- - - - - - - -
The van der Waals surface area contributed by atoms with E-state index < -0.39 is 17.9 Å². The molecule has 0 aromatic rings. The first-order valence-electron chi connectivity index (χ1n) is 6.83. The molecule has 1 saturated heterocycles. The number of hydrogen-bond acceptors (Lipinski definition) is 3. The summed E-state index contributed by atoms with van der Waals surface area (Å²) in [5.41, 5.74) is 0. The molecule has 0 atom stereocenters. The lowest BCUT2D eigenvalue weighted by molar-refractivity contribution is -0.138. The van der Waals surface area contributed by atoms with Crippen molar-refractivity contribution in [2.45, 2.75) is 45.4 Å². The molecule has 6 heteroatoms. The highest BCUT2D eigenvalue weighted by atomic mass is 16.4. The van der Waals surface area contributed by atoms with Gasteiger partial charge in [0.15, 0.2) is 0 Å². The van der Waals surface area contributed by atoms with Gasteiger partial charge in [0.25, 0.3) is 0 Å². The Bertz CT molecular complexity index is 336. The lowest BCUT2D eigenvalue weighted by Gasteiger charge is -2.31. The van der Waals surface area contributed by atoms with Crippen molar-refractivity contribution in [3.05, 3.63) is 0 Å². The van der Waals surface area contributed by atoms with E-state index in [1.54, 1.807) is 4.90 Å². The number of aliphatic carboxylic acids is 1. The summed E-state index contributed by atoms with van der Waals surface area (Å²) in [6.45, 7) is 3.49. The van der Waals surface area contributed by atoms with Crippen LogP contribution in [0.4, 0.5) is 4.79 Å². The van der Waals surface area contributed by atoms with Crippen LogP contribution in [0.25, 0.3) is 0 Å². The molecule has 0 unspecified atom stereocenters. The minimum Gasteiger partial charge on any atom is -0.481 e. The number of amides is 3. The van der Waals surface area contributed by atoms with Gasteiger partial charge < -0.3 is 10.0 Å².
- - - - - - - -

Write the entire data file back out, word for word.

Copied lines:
The van der Waals surface area contributed by atoms with E-state index < -0.39 is 17.9 Å². The molecule has 0 aromatic rings. The first-order valence-electron chi connectivity index (χ1n) is 6.83. The molecule has 1 saturated heterocycles. The number of hydrogen-bond acceptors (Lipinski definition) is 3. The summed E-state index contributed by atoms with van der Waals surface area (Å²) in [5.41, 5.74) is 0. The molecule has 0 atom stereocenters. The lowest BCUT2D eigenvalue weighted by molar-refractivity contribution is -0.138. The van der Waals surface area contributed by atoms with Crippen molar-refractivity contribution in [2.45, 2.75) is 45.4 Å². The molecule has 6 heteroatoms. The highest BCUT2D eigenvalue weighted by atomic mass is 16.4. The van der Waals surface area contributed by atoms with Gasteiger partial charge in [0.15, 0.2) is 0 Å². The van der Waals surface area contributed by atoms with Gasteiger partial charge in [0.25, 0.3) is 0 Å². The Bertz CT molecular complexity index is 336. The lowest BCUT2D eigenvalue weighted by Gasteiger charge is -2.31. The van der Waals surface area contributed by atoms with Crippen molar-refractivity contribution in [3.05, 3.63) is 0 Å². The van der Waals surface area contributed by atoms with E-state index in [1.54, 1.807) is 4.90 Å². The number of aliphatic carboxylic acids is 1. The summed E-state index contributed by atoms with van der Waals surface area (Å²) in [6.45, 7) is 3.49. The van der Waals surface area contributed by atoms with Crippen LogP contribution in [0.4, 0.5) is 4.79 Å². The van der Waals surface area contributed by atoms with Crippen LogP contribution in [0.25, 0.3) is 0 Å². The molecule has 0 unspecified atom stereocenters. The minimum Gasteiger partial charge on any atom is -0.481 e. The number of amides is 3. The van der Waals surface area contributed by atoms with Gasteiger partial charge < -0.3 is 10.0 Å².